NASA today announced the discovery of 715 planets orbiting 305 stars, revealing multi-planet systems much like our own solar system.
Four of these newly verified planets are in their sun's habitable zone, a distance from a star where the temperature is conducive to the planet's having water in liquid form. With water, it's possible these four planets could potentially hold life.
"This is the largest windfall of planets that's ever been announced at one time," said Douglas Hudgins, NASA's exoplanet exploration program scientist. "Planetary systems, with planets orbiting a star like our own, are in fact common. There are an abundance of habitable Earth-sized planets. Our goal is to find Earth 2.0 -- an Earth-like planet that could hold life."
Echoing the scientists around him during a press conference, Hudgins added, "These are really exciting times."
Prior to this discovery, scientists knew about 1,000 exoplanets, which are planets outside our own solar system.
The 715 planets were spotted and verified by NASA's Kepler Space Telescope, which began its work on May 12, 2009.
The discoveries came from the first two years of data that Kepler sent back to Earth. Scientists said they are now beginning to study the data from the second two years of Kepler's planet-hunting mission and expect to find hundreds of other planets.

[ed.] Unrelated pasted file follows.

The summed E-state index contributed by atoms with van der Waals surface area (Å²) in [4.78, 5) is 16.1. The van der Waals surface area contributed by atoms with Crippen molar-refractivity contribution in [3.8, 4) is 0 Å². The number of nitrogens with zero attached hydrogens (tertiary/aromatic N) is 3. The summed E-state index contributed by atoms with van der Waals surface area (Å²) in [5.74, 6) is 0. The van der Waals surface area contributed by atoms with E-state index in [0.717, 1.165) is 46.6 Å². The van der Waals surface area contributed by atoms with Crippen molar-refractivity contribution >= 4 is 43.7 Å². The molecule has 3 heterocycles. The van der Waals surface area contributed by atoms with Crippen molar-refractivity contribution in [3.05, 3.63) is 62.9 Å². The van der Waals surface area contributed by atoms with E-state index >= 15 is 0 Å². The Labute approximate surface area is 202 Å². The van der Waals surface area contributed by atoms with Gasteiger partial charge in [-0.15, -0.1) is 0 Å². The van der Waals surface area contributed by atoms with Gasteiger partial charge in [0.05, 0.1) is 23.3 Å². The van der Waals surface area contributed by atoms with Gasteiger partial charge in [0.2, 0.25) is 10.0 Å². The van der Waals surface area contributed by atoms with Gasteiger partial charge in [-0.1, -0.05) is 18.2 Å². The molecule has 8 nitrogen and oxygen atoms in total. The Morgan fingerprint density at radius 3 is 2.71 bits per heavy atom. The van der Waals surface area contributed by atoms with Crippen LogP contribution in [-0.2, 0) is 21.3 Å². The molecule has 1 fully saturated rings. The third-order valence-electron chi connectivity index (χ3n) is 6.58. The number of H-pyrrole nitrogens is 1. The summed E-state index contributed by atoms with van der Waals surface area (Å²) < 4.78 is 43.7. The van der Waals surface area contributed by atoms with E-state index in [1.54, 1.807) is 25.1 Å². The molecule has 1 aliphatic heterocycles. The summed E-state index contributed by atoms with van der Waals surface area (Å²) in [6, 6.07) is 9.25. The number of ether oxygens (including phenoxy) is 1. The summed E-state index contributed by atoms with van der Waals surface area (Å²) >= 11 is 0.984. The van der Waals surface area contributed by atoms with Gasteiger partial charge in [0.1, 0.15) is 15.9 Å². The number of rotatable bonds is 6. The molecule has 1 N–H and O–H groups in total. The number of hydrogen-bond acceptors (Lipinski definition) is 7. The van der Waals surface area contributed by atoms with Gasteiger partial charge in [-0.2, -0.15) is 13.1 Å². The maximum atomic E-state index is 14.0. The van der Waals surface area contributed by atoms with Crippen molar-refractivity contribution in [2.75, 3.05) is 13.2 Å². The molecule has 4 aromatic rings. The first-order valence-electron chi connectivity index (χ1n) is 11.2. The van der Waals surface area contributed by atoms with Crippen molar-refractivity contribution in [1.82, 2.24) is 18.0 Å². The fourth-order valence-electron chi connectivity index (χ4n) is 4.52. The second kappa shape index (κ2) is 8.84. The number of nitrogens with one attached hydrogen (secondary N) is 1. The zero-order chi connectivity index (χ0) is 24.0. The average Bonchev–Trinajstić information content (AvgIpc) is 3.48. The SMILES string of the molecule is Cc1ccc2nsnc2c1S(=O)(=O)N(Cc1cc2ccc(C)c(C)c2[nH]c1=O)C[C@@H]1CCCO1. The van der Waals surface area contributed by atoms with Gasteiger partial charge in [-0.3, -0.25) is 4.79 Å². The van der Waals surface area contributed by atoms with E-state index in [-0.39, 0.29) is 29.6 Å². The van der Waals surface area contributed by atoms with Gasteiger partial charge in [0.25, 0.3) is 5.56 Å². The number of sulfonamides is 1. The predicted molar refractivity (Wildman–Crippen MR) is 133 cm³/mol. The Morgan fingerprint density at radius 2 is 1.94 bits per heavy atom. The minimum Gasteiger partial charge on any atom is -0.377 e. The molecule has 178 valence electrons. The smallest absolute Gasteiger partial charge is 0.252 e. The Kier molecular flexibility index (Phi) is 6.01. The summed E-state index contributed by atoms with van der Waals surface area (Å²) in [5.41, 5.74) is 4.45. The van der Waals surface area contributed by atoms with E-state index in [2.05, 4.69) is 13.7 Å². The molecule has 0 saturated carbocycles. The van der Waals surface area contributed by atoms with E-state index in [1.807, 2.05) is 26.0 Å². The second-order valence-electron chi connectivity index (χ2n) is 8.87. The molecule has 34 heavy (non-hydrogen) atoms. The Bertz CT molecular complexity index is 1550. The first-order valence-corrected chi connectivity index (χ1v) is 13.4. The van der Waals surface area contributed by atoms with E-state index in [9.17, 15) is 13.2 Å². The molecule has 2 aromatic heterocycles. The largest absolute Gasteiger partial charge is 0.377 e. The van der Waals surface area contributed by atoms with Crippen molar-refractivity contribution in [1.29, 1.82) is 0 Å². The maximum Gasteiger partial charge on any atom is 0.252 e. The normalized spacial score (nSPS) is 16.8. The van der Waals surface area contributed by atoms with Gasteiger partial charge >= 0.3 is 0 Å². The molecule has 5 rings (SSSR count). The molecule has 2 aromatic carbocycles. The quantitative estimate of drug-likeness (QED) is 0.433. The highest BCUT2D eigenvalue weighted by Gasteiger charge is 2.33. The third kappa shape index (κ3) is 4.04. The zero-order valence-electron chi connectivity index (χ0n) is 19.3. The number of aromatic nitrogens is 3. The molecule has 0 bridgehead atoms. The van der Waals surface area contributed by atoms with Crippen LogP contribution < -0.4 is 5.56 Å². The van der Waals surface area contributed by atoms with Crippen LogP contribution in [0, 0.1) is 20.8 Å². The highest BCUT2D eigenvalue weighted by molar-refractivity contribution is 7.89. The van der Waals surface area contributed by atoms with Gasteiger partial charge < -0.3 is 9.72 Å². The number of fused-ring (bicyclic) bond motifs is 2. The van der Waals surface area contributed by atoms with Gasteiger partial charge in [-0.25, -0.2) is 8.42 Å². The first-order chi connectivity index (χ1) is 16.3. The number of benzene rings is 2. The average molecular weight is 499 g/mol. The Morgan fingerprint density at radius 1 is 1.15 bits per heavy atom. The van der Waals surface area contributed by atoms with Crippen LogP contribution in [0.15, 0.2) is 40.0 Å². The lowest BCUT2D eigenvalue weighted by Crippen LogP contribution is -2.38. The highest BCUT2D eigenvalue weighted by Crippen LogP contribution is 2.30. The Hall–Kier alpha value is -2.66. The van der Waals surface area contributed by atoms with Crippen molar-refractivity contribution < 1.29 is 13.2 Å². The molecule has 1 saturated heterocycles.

The space telescope had two broken wheels that caused it to spin out of control. It could not be repaired well enough to return it to its initial work.
Scientists received enough data from Kepler to determine not only the size of a planet but whether it has a solid surface and its potential to have water in liquid form, which is considered crucial to the formation of life.
While the space telescope was still working, it observed 150,000 stars and hundreds that potentially are orbited by multiple planets. Through a careful study of this sample, scientists verified the 715 new planets.
According to NASA, nearly 95% of these planets are smaller than Neptune, which is almost four times the size of Earth. All of them are in multi-planet systems and have flat and circular orbits -- much like our own solar system, placing our outer-space neighborhood in context.
The discovery marks a significant increase in the number of known smaller planets that are more similar to Earth than previously identified exoplanets.
"We've been able to open the bottleneck and access the mother lode and announce more than 20 times as many planets as has ever been found at one time," said Jack Lissauer, a planetary scientist with NASA. "It's a veritable exoplanet bonanza."
Sara Seager, a professor of physics and planetary science at MIT, said Kepler has revolutionized the study of exoplanets. "Kepler is the gift that keeps on giving," she said.
Scientists said Kepler's discoveries will be advanced when the James Webb Space Telescope, which the space agency calls the next great observatory, is launched in 2018.
The new space telescope is geared to be the successor to the Hubble Space Telescope, and will search for the first galaxies that formed in the early universe and hopefully givie scientists information about the Big Bang and the Milky Way. It also should shine new light on these hundreds of exoplanets.
Sharon Gaudin covers the Internet and Web 2.0, emerging technologies, and desktop and laptop chips for Computerworld. Follow Sharon on Twitter at @sgaudin, on Google+ or subscribe to Sharon's RSS feed. Her email address is firstname.lastname@example.org.
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